Benefits: Long runs increase your endurance and help strengthen your heart muscle. Ruiz adds that you can also use them to create a race-like atmosphere to “rehearse” for the big day.

How to do it: These runs are usually done once a week and build on each other, getting longer as your training progresses towards the run. Ruiz cautions that, “You don’t want to jump too far in distance because there has to be a progression.”

4. Time flies

What is it: For this run, says Ruiz, you aim to keep “a pace that’s above your threshold for 30 to 60 minutes.” It’s not an all-out sprint, but it’s harder than a pace you can sustain for hours. Some coaches recommend thinking of this as your 10K race pace – yes, even if you’re not running a 10K.

Benefits: Tempo runs test your respiratory and cardiovascular systems while pushing your running boundaries. They can help your body adapt to longer and faster runs, Lawson says.

How to do it: You don’t want to overexert yourself on a tempo run—if you start going at a pace you won’t be able to sustain for long. Since this is a tough run, Lawson recommends following it with a recovery run within 24 hours.

5. Interval Run

What is it: Running a certain time or distance at a certain speed, then recovering with a short rest before going again.

Benefits: “It taxes your body more than a tempo run because you’re running faster,” adds Ruiz. This type of training can help you get faster, and improve your form.

How to do it: To avoid injury, start with short distances to see how your body responds to higher speeds. “Then you can start increasing the interval,” says Ruiz. For example, Lawson says, you can run for two, four, or five minutes at a hard pace and then have a minute or two of recovery time.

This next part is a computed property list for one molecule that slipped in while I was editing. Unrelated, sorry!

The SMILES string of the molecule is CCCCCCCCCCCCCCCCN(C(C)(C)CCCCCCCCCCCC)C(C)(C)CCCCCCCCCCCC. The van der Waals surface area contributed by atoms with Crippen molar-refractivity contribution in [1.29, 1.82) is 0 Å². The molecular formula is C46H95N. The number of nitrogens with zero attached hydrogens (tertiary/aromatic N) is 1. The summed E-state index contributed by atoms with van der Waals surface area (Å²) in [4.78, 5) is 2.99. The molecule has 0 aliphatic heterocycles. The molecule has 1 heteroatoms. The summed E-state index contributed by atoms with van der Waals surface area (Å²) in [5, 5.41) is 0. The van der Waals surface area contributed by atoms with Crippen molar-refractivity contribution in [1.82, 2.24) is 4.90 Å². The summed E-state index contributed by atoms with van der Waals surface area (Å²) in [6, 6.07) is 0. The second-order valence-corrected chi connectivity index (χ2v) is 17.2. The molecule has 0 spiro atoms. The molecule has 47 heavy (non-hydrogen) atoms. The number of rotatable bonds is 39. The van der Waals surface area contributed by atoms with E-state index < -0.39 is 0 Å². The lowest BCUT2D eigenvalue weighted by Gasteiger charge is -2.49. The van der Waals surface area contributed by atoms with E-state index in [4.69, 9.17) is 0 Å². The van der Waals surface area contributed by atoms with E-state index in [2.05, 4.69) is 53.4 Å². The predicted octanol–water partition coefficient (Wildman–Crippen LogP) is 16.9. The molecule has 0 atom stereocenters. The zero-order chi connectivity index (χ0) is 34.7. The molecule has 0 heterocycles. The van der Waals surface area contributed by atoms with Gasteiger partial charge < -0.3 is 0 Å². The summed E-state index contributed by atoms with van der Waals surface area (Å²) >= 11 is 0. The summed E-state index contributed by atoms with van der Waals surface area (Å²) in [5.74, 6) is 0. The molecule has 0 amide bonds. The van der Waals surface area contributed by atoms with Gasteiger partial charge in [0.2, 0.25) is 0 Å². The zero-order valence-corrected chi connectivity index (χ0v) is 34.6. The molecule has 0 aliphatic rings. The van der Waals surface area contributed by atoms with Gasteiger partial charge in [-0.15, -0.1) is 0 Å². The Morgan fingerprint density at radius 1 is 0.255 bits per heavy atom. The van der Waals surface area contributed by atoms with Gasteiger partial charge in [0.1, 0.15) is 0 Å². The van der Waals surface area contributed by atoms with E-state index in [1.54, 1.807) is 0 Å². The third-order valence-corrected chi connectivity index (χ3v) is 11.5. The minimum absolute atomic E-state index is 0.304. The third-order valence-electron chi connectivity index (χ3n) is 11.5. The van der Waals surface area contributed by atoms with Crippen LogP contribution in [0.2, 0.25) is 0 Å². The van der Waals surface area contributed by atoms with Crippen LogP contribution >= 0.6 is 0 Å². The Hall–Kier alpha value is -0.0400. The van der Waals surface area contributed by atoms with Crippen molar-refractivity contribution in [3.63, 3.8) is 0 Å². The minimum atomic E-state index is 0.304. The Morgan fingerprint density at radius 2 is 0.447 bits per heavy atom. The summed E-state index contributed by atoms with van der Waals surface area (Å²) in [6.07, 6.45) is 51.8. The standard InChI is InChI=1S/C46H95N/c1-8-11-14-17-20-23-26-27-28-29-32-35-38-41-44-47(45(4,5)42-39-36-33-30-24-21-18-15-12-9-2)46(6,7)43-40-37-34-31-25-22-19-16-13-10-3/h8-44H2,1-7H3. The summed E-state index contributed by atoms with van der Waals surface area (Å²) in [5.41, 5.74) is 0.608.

6. Fartlake

What is it: The Swedish word for “speed play” is similar to a fartlek break because, as the name suggests, you’re playing as fast as your body can run. However, a fartlek is not as rigid as an interval run. “With the fartlek, you’re just throwing all the intervals in a bowl, allowing them to mix,” says Ruiz. “You can run at many different speeds within the same run.”

Benefits: Like intervals, farts will improve your speed. And they’re great for beginners because you can choose how fast and how long you go

How to do it: “You can incorporate farts at the beginning, middle and end of your training program,” says Ruiz. Sprint for two minutes. Race the stop sign. Walk for 30 seconds. A fartlake is your playground!

7. Hill repeats

What is it: This involves running, walking or jogging up an incline as fast as possible, then back up at least five times. “The goal is to improve your leg strength and your fitness,” says Lawson, who adds that this is his favorite type of run. “This will help you expend less energy when you’re running or racing.”

Benefits: Even if hill repeats make you feel like Sisyphus on his worst day, they’re well worth the effort. This type of running gives your legs and glutes some serious strength, making it easier for you to run up hills or flat ground, and it improves your running form to help you become more efficient.

How to do it: Find a hill and aim for 30, 60, or 90 seconds, or until you hit a certain landmark, then recover on the way back down before starting again. You can set an incline on a treadmill and do repetitions on it. Lawson adds that hill repeats should also be followed with a recovery run.

8. Progress Run

What is it: These runs start at a slow pace and get progressively faster as the run progresses.

Benefits: This type of running helps improve your stamina, “and teaches someone to run faster at the end of the race,” Lawson adds.

How to do it: You can increase your pace every mile or time segment, like every 15 minutes, says Ruiz. What works best will vary from runner to runner.

Leave a Reply

Your email address will not be published.